So I've taken a picture (2016 LG H850, aluminium so no inductive charging but at least it has 3 decent cameras and the batteries can be changed in less time than it takes to make a pot of tea, plus making it run a netbook edition of Ubuntu was relatively simple thanks to its makers' belief that folk should be allowed to root their handsets if they want to), but I digress. Quelle surprise..
Book:

Image

Image
J
"Home is where you park it", so the saying goes. That may yet come true.. :oops:

User avatar
Zelandeth
Posts: 433
Joined: Fri Aug 18, 2017 9:11 pm

Re: Zel's Fleet Blog...Lada, Citroen, Mercedes, Sinclair & AC Model 70

#463 Post by Zelandeth » Fri Jan 10, 2020 7:34 pm

We're aware that there's a fault with the oil pressure gauge. The sender was replaced because it was always showing max pressure. New sensor does exactly the same. Disconnecting the signal wire from the sensor causes the gauge to immediately drop to zero so the issue does appear to be the gauge itself (unless we've had two sensors fail in precisely the same way). That reading remains even with the engine not running, so shouldn't be a pressure relief issue...just a dodgy gauge.
My website - aka. My *other* waste of time
Current fleet: 73 AC Model 70. 85 Sinclair C5. 85 Jaguar XJ-S V12 HE. 90 Mercedes 208D AutoTrail Navajo. 96 Citroen Xantia Activa.

User avatar
Zelandeth
Posts: 433
Joined: Fri Aug 18, 2017 9:11 pm

Re: Zel's Fleet Blog...Lada, Citroen, Mercedes, Sinclair & AC Model 70

#464 Post by Zelandeth » Sat Jan 11, 2020 12:48 am

Had precisely zero time to do anything practical today. I did manage to snap a few better photos while on the way home from running a couple of errands though, and grabbed a couple of videos while en route. Was getting tired of not having any decent shots to show anyone of such a good looking car.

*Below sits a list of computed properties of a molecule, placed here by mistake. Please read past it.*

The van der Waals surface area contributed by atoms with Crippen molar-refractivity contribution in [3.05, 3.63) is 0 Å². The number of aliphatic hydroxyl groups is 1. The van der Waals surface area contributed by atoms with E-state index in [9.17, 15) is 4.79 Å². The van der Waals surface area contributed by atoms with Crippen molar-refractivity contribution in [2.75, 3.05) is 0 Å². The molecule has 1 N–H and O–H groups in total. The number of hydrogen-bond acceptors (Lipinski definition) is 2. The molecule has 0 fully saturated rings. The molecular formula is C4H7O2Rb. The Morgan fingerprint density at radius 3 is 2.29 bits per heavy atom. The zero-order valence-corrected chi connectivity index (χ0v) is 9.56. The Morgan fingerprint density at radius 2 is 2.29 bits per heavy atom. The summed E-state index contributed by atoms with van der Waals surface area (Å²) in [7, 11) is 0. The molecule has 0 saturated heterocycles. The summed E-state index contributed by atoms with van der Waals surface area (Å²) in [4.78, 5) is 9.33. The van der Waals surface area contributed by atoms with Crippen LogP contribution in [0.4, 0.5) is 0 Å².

Here we go. This car park is very useful for this purpose - even if the sun being so low was a little awkward.

Image

Quite the menacing front end to see in your mirrors chasing you down...

Image

Though realistically...this is what you'll most likely see. Briefly, before it disappears into the distance anyway.

Image

Image

Image

Image

Image

Will obviously have to retake these once she's been properly polished and waxed.

The photos do flatter the car a bit, she's a ten footer really. There's been a respray done at some point which is neither fantastic nor terrible. There are a few imperfections (mainly some runs in awkward areas).

Here are a few random closer photos, showing areas where I seem to recall rot being an issue on some cars.

Offside front wing.
Image

Offside rear wheel arch. This has been dubbed back, treated with Vactan and then drowned in Dinitrol or similar by the previous keeper with the aim of stopping it from rusting any worse until it could be tackled properly. Can't really fault the logic there.
Image

Rear screen surround. Could see this being an utter nightmare to sort it there was any serious rust here. Thankfully doesn't seem to be much beyond a few spots.
Image

This is one of the areas of less than perfect paint. Not sure if there's a rust bubble under here or if it's been a reaction with the original paint. It's solid and not crunchy at least.
Image

Couple of tiny blemishes by the screen surround.
Image

Nearside front wing.
Image

Nearside door handle needs some help.
Image

Nearside rear arch is pretty much identical to the offside one.
Image

Wheels have a couple of small blemishes but are in astonishingly good shape to be honest.
Image

So she's no concourse winner, but is absolutely presentable I think and will clean up lovely with a bit of elbow grease.

Sounds healthy enough and drives well though.

When collected from the previous owner she was obviously struggling a bit, running on about seven and a half cylinders. How about now? Well see for yourself.

Cold Start YouTube Video

Short onboard driving video

Aside from the brake judder, not too bad at all.
My website - aka. My *other* waste of time
Current fleet: 73 AC Model 70. 85 Sinclair C5. 85 Jaguar XJ-S V12 HE. 90 Mercedes 208D AutoTrail Navajo. 96 Citroen Xantia Activa.

User avatar
Zelandeth
Posts: 433
Joined: Fri Aug 18, 2017 9:11 pm

Re: Zel's Fleet Blog...Jag, Citroen, Mercedes, Sinclair & AC Model 70

#465 Post by Zelandeth » Sat Jan 11, 2020 10:15 pm

Figured it was time to stop cowering in fear and actually open the bonnet again.

No huge surprises to be honest (and it is just as terrifyingly complicated as I remembered). Hasn't used any detectable amount of oil or coolant on the trip home or driving around yesterday which is nice to see.

Quite a lot of surface corrosion on everything which fits given that the car has barely been used for a not insignificant number of years. Oh, and the air conditioning belt is not fitted as we were already aware.

Image

Image

Slightly intrigued by the little red anodised cylinder by the nearside brace.

Image